Trump’s way out of the legal troubles
Former federal prosecutor Neamaa Rahmani advised Donald Trump’s legal team on how to avoid all charges, though it might not be possible.
Delay until victory
Rahmani told Daily Express U.S., “The best defense (Trump) has is to delay because he delays the case and becomes president, all his legal problems disappear. It’s well established that a sitting president can’t be prosecuted.”
The sitting president cannot be prosecuted
Rahmani continued: “The Department of Justice has long held that a sitting president can’t be prosecuted, but the Supreme Court hasn’t directly addressed this issue. Generally, presidents have been given broad immunity.”
The former prosecutor on the Georgia charges
“When you charge this many people, including this many lawyers who are going to assert all sorts of legal protections and privileges, there’s no way this case goes to trial (this year),” Rahmani said.
Willis does not have the trial date
“Willis says she wants to push the case in six months, but I would be shocked if it happened before 2024,” Rahmani noted. Willis suggested a trial date of March 4, 2024. That is reserved for Trump’s D.C. case.
No trial before 2025
Rahmani made similar statements to Newsweek, explaining, “In Willis’ case, I would be surprised if we get to trial before 2025.”
Too many people involved
He elaborated, “There are way too many defendants, and her delay in bringing charges likely puts her case fourth in line.”
Plenty to process
Chris Timmons, an Atlanta-based lawyer, and former prosecutor, said that the number of defendants in the alleged election interference case would almost unquestionably result in prolonged delays. “It takes a while to get everybody arraigned,” Timmons told The New York Times.
It will take time
“It takes a while to make sure everybody’s got an attorney. “There’s a lot of information to process to get organized to be ready to go,” Timmons said. “There’s a lot of information to process to get organized, to be ready to go,” Timmons concluded.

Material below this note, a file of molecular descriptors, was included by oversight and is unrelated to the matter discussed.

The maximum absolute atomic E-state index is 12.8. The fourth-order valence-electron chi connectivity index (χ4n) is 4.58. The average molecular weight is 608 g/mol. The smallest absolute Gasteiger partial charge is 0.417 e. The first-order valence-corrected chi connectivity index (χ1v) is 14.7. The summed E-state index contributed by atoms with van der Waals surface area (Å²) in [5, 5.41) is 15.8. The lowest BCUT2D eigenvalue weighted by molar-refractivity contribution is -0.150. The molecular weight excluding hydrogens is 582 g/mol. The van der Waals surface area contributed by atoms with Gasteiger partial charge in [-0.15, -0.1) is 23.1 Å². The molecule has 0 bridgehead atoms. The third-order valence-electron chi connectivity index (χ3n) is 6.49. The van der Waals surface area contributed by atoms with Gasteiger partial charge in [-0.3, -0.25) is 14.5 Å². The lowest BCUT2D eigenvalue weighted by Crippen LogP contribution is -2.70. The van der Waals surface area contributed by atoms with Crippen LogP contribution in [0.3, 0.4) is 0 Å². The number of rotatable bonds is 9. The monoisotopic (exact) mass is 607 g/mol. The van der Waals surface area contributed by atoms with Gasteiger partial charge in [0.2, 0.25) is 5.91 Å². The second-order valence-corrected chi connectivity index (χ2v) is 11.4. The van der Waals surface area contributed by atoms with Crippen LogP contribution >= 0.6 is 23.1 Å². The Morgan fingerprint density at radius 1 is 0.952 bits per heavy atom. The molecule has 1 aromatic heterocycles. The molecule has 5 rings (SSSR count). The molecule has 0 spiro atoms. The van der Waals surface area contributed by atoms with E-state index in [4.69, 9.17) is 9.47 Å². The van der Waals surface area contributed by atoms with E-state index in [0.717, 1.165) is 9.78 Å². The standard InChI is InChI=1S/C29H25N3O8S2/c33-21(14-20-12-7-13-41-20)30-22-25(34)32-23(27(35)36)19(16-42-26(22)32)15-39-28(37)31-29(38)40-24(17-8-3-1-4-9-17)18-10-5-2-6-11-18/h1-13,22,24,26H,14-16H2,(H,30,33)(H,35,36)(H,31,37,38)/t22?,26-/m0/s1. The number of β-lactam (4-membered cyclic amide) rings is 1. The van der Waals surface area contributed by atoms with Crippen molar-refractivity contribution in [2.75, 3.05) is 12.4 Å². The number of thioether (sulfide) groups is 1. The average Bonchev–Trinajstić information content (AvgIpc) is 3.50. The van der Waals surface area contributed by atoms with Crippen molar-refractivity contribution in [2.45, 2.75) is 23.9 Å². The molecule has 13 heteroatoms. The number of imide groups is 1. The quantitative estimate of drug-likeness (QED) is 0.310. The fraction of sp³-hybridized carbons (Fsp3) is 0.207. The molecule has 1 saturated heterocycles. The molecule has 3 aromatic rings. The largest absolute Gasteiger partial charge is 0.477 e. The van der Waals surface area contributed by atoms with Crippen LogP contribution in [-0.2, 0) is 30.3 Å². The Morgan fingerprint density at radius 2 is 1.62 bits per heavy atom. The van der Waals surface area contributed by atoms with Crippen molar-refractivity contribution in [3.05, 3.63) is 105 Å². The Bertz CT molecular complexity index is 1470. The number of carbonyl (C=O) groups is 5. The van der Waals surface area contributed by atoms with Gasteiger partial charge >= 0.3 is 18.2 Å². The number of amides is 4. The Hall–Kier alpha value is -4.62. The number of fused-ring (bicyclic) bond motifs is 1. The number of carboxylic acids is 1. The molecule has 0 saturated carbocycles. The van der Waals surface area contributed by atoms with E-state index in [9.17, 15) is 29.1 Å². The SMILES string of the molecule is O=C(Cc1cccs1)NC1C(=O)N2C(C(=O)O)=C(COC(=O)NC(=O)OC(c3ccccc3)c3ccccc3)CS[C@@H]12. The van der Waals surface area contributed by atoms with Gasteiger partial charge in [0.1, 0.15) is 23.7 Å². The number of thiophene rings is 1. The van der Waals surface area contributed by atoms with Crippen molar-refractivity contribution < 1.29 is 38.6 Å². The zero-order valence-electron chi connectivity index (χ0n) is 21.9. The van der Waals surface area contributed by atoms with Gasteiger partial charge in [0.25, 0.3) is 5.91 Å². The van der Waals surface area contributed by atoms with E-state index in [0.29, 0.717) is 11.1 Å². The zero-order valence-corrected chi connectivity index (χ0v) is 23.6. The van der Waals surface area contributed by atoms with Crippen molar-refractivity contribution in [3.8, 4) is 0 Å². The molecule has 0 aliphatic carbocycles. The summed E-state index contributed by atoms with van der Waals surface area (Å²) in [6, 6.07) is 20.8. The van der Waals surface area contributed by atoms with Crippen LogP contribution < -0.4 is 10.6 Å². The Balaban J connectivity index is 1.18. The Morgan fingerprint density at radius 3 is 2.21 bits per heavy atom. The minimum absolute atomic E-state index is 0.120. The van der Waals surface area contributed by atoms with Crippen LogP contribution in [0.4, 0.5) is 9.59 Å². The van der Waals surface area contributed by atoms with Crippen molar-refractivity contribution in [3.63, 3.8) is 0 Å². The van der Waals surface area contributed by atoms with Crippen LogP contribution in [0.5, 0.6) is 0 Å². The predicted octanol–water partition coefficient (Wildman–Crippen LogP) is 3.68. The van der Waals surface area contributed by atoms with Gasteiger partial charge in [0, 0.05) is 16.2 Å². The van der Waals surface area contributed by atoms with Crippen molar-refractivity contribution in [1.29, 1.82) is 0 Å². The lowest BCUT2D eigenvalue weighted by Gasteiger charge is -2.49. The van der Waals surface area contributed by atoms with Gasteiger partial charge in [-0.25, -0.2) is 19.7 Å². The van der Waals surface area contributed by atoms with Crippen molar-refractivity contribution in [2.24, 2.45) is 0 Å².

Trump’s team wants one trial to start in 2026
Trump’s legal team seeks to delay federal election interference trial until April 2026. In court papers, Trump lawyers John Lauro and Todd Blanche said that a 2.5-year delay before picking a jury would adequately factor in the case’s complexity. They called out Jack Smith’s proposal for the trial to start on January 2.
Trump’s team’s explanation
Trump’s lawyers wrote, “In this District, ordinary order when faced with such overwhelming discovery is to set a reasonable trial schedule, commensurate with the size and scope of discovery and complexity of the legal issues. The government rejects this sensible approach. Instead, it seeks a trial calendar more rapid than most no-document misdemeanors, requesting just four months from the beginning of discovery to jury selection.”
What if Trump wins?
Eric J. Segall, professor of law at Georgia State University College of Law and Constitution expert, told Newsweek, “We are in completely new territory if a sitting president is convicted of crimes he committed before he was elected president, which will be the case here.”
Segall added, “There’s nothing in the Constitution about this. There’s very little case law about this. We’ll have to see. There’s no way to predict how that would play out. No way.”